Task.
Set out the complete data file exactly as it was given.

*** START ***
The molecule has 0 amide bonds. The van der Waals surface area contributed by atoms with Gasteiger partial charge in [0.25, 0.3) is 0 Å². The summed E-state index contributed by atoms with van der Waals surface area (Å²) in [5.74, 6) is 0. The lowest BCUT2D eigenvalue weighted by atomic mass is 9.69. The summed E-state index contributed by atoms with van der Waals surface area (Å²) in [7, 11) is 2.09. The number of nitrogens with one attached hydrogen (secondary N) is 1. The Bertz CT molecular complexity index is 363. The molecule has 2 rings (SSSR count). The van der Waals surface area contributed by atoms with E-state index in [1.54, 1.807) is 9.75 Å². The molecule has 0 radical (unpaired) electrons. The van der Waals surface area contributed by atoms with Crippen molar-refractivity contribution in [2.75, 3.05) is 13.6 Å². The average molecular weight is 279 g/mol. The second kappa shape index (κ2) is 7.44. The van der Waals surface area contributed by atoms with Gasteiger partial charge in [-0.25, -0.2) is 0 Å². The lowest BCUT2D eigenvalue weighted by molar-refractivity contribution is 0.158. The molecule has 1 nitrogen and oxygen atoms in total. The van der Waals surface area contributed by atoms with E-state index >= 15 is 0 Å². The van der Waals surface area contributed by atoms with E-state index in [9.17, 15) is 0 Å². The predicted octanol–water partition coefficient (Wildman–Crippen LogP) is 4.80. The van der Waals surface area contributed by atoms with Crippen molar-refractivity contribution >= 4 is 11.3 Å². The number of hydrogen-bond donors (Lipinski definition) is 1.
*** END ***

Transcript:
The molecule has 0 amide bonds. The van der Waals surface area contributed by atoms with Gasteiger partial charge in [0.25, 0.3) is 0 Å². The summed E-state index contributed by atoms with van der Waals surface area (Å²) in [5.74, 6) is 0. The lowest BCUT2D eigenvalue weighted by atomic mass is 9.69. The summed E-state index contributed by atoms with van der Waals surface area (Å²) in [7, 11) is 2.09. The number of nitrogens with one attached hydrogen (secondary N) is 1. The Bertz CT molecular complexity index is 363. The molecule has 2 rings (SSSR count). The van der Waals surface area contributed by atoms with E-state index in [1.54, 1.807) is 9.75 Å². The molecule has 0 radical (unpaired) electrons. The van der Waals surface area contributed by atoms with Crippen molar-refractivity contribution in [2.75, 3.05) is 13.6 Å². The average molecular weight is 279 g/mol. The second kappa shape index (κ2) is 7.44. The van der Waals surface area contributed by atoms with Gasteiger partial charge in [-0.25, -0.2) is 0 Å². The lowest BCUT2D eigenvalue weighted by molar-refractivity contribution is 0.158. The molecule has 1 nitrogen and oxygen atoms in total. The van der Waals surface area contributed by atoms with E-state index >= 15 is 0 Å². The van der Waals surface area contributed by atoms with E-state index in [9.17, 15) is 0 Å². The predicted octanol–water partition coefficient (Wildman–Crippen LogP) is 4.80. The van der Waals surface area contributed by atoms with Crippen molar-refractivity contribution >= 4 is 11.3 Å². The number of hydrogen-bond donors (Lipinski definition) is 1.